• This is a beautiful article right up to your use of the slur “qu**r” which is extremely offensive to the majority of LGBT people. Some younger people think it’s trendy or cool, but it is hate speech.

      Reply
      • Oh that’s only partly true. It’s LGBTQ+ and Queer is mainly reclaimed and certainly not offensive to the “majority” of us. It’s not hate speech at all now.

        Yes I’d be sensitive with a gay man 40+ but most of the rest of us use it without worrying now. Just to note – I’m over 50 so hardly trendy or cool.

        Reply
  3. What a great article! The human story is unique and I am so happy to read about it. “Who are you Jesus and who am I?? Same questions I grapple with and have been experiencing the gifts of the spirit that are joy and peace and insight and love in my transformation, I am thrilled to read this story of the “other” than me and rejoice with these folks experiencing the gifts of the Holy Spirit and my heart is opened ever so much wider.
    God Bless your ministry🙂❤️🙏

    Reply
  4. Every Catholic, every Christian, should read this with an open heart. So much truth here that is so hard for people to understand when they have not lived it, or spent a lifetime struggling with it. It is so frustrating to hear hateful comments from otherwise loving people, that want to follow Jesus, but are distracted from God’s true message through Jesus. God bless Sister Derouen and her mission. I believe God smiles upon her.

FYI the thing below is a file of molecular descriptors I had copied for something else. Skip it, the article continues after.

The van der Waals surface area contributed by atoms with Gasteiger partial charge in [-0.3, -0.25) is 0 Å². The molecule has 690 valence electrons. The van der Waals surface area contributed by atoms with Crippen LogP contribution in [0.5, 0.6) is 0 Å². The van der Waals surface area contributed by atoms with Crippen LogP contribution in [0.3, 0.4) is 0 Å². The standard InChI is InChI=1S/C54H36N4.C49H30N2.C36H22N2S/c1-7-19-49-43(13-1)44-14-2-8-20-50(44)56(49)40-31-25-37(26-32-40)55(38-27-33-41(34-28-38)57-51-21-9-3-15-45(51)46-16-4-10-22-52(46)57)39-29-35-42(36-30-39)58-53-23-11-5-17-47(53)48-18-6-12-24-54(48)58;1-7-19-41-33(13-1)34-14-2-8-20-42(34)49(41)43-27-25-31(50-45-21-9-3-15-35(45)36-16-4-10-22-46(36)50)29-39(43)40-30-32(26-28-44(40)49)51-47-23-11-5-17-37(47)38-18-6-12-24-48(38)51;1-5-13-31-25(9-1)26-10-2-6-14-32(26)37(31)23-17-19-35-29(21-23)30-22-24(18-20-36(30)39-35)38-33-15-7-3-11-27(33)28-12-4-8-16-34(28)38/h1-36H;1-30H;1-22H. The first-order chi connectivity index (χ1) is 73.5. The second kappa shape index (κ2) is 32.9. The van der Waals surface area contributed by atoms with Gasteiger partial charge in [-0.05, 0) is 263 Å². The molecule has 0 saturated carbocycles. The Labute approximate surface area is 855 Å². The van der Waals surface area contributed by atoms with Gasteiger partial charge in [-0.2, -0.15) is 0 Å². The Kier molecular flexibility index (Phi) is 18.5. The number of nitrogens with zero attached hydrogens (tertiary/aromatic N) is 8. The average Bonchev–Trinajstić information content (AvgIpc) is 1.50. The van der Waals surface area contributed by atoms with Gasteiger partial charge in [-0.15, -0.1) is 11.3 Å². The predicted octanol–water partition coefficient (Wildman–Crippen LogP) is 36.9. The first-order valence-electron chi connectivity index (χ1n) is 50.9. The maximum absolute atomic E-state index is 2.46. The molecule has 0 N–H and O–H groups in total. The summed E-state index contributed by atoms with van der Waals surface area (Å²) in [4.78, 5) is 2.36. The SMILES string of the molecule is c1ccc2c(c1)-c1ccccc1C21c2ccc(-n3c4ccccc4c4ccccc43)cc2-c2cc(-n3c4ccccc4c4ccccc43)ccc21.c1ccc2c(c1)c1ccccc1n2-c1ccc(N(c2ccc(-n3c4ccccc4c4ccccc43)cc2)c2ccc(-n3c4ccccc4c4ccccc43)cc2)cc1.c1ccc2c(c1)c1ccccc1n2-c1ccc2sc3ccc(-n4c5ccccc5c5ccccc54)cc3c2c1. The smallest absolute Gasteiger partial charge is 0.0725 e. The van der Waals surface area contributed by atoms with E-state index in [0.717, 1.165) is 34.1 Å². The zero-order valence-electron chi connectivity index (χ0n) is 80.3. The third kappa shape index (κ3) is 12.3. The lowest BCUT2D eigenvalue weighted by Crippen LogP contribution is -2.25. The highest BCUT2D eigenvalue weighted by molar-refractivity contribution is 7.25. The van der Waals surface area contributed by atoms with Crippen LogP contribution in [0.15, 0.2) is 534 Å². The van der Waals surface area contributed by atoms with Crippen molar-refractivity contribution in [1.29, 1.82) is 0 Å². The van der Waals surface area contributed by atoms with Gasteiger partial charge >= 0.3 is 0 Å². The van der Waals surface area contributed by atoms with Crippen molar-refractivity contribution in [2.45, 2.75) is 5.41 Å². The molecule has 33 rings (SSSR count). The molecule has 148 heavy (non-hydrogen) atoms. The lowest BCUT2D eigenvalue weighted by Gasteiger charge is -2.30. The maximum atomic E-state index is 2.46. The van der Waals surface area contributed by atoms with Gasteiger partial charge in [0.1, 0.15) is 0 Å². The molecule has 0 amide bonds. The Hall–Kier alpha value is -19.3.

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  5. Such truth spoken! Your love and commitment to the trans community is unequalled. As a trans woman I have experienced these heartaches. I love god and I feel in my heart that I am loved, not condemned the beautiful replies to the article have me in tears.

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  6. Very informative article about the realities lived by human beings when they are transgender. Thank you Sister Luisa for helping the Catholic Community understand and grow closer to our brothers and sisters who are transgender and need our support.

    Reply
  7. For over 20 years, Sister Luisa has been a luminous presence in my professional life as a clinical psychologist treating transgender people. Not only does she have a deep understanding of the “transformation in God” that trans people go through, but she has lived it herself, her ministry having been forced to exist “undercover” for many years as the Catholic Church struggled to change its discriminatory stance. Eventually, she, too realized her own need to “come out” with courage and honesty, still largely in the face of strong headwinds from much of the church hierarchy. This beautiful article is the culmination of her lived experience, and, in my opinion, ought to become a pivotal document in the Church canon. I am so proud to call her a colleague and friend.